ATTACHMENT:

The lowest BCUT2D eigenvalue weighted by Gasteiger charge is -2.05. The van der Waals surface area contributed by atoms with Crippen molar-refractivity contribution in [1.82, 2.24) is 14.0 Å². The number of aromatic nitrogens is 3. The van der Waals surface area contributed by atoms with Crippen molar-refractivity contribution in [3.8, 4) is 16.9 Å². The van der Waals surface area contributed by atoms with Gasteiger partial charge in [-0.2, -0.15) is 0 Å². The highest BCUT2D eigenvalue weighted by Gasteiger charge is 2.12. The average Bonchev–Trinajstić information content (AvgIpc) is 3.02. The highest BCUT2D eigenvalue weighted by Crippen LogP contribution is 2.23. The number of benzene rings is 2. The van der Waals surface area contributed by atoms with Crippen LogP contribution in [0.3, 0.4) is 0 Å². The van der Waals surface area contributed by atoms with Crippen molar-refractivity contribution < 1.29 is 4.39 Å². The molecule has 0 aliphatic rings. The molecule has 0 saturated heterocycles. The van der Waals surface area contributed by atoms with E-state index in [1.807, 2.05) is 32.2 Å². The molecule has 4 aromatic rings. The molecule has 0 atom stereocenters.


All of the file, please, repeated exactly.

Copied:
The lowest BCUT2D eigenvalue weighted by Gasteiger charge is -2.05. The van der Waals surface area contributed by atoms with Crippen molar-refractivity contribution in [1.82, 2.24) is 14.0 Å². The number of aromatic nitrogens is 3. The van der Waals surface area contributed by atoms with Crippen molar-refractivity contribution in [3.8, 4) is 16.9 Å². The van der Waals surface area contributed by atoms with Gasteiger partial charge in [-0.2, -0.15) is 0 Å². The highest BCUT2D eigenvalue weighted by Gasteiger charge is 2.12. The average Bonchev–Trinajstić information content (AvgIpc) is 3.02. The highest BCUT2D eigenvalue weighted by Crippen LogP contribution is 2.23. The number of benzene rings is 2. The van der Waals surface area contributed by atoms with Crippen LogP contribution in [0.3, 0.4) is 0 Å². The van der Waals surface area contributed by atoms with Crippen molar-refractivity contribution < 1.29 is 4.39 Å². The molecule has 0 aliphatic rings. The molecule has 0 saturated heterocycles. The van der Waals surface area contributed by atoms with E-state index in [1.807, 2.05) is 32.2 Å². The molecule has 4 aromatic rings. The molecule has 0 atom stereocenters.